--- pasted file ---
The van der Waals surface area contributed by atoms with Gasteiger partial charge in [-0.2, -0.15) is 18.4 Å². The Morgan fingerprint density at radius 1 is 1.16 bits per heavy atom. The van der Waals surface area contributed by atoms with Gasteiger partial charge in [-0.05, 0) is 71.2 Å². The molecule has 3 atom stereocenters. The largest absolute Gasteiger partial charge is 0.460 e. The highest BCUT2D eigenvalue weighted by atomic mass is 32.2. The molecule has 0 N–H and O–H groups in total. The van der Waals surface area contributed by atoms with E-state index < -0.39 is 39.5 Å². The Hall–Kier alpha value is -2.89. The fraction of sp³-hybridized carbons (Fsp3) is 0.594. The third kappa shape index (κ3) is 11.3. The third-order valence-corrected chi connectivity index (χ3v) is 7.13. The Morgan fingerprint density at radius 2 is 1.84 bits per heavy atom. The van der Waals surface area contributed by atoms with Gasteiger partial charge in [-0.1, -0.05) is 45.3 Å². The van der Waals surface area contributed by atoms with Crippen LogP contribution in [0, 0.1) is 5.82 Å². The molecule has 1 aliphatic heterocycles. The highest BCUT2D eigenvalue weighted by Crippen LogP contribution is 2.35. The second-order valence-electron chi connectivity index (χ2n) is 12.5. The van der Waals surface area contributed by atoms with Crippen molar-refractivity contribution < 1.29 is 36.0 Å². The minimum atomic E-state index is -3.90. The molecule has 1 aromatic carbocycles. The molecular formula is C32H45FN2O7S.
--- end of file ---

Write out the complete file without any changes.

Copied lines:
The van der Waals surface area contributed by atoms with Gasteiger partial charge in [-0.2, -0.15) is 18.4 Å². The Morgan fingerprint density at radius 1 is 1.16 bits per heavy atom. The van der Waals surface area contributed by atoms with Gasteiger partial charge in [-0.05, 0) is 71.2 Å². The molecule has 3 atom stereocenters. The largest absolute Gasteiger partial charge is 0.460 e. The highest BCUT2D eigenvalue weighted by atomic mass is 32.2. The molecule has 0 N–H and O–H groups in total. The van der Waals surface area contributed by atoms with E-state index < -0.39 is 39.5 Å². The Hall–Kier alpha value is -2.89. The fraction of sp³-hybridized carbons (Fsp3) is 0.594. The third kappa shape index (κ3) is 11.3. The third-order valence-corrected chi connectivity index (χ3v) is 7.13. The Morgan fingerprint density at radius 2 is 1.84 bits per heavy atom. The van der Waals surface area contributed by atoms with Gasteiger partial charge in [-0.1, -0.05) is 45.3 Å². The van der Waals surface area contributed by atoms with Crippen LogP contribution in [0, 0.1) is 5.82 Å². The molecule has 1 aliphatic heterocycles. The highest BCUT2D eigenvalue weighted by Crippen LogP contribution is 2.35. The second-order valence-electron chi connectivity index (χ2n) is 12.5. The van der Waals surface area contributed by atoms with Crippen molar-refractivity contribution < 1.29 is 36.0 Å². The minimum atomic E-state index is -3.90. The molecule has 1 aromatic carbocycles. The molecular formula is C32H45FN2O7S.